Joanna Parypinski

Indian Summer

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This is the time of year—you know the one. When the leaves turn and the air makes its subtle shift into fall. But not here. These are the brutal weeks, the drought’s revenge. Fool me once, okay, surely fall is just around the corner. Fool me twice, shame on me for forgetting there is no fall in the land of always summer.

These are the weeks, late August and September, when you think summer is over, but—surprise!—it isn’t. These are the weeks of hellish heat. Of sweat-slicked hours and lukewarm showers.

My thermostat can’t keep up; the red line is off the edge somewhere past ninety. My AC unit can’t keep up; the heat absorbs cool air in its sedating trance. The bare floor bakes. The heavy soporific sponge of heat yet prohibits sleep.

Elsewhere, the world slides into autumn, slides towards beautiful death.

I can’t breathe. My brain is soup. And where is the cool reprieve of sleep? Not here. My skin sweats and sloughs off. My muscles melt. My soul oozes out between pores. My volcanic heart runs lava through my veins. My eyes burn out of my skull but still I cannot close them.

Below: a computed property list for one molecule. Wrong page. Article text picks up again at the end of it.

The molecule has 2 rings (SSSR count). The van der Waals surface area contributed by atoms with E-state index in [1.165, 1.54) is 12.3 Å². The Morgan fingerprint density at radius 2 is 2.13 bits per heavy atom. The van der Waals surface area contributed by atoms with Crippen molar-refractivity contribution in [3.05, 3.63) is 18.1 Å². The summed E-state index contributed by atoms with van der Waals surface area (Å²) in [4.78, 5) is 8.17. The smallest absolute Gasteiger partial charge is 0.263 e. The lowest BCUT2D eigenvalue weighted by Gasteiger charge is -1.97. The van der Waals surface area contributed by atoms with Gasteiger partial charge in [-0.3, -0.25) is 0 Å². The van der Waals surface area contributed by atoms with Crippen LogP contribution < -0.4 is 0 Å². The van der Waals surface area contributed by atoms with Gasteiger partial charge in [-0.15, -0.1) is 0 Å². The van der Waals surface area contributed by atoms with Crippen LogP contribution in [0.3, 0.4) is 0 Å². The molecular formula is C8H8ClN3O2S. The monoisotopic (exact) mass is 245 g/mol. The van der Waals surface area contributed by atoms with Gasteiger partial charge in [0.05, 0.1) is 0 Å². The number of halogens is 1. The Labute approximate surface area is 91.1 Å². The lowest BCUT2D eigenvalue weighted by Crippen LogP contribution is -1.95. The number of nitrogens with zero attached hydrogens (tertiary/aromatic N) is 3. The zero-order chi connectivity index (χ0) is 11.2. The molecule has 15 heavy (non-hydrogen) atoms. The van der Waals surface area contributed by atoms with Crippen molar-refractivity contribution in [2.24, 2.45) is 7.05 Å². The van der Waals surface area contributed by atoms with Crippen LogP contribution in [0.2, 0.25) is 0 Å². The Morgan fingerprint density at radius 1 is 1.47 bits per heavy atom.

My neighbors turn to skeletons. They float among drowned termites in chlorine. Our pipes evaporate. Two ants feast on the corpse of a third, hungry, mindless, gnawing life away. Trees curl up and die, dry, clawing for the scorched blue sky. The neighbors steam and sink and lie on the pool bottom’s concrete.

Then the dust on the cars, in the windows, on the streets. Coffee ground grime in the cracks of the earth. We water the dead while the living drink their own sweat.

Then the fires on mountaintops. We burn, but we don’t die. We slouch on, live, charred. We feel we must be dead, we feel we missed the freeway exit somewhere back there, and we live but we are not alive. The air is ash and we burn and we listen for the fine soliloquy of death.

It never ends—but we forget that it does. As all things. And when it does, we drink the cool and bask again in the lustful gazes of our neighbors.

Our lizard skin grows back. We breathe the fine clear air and sweep away the dust. And we forget how we ever felt anything but this, anything but this alive.

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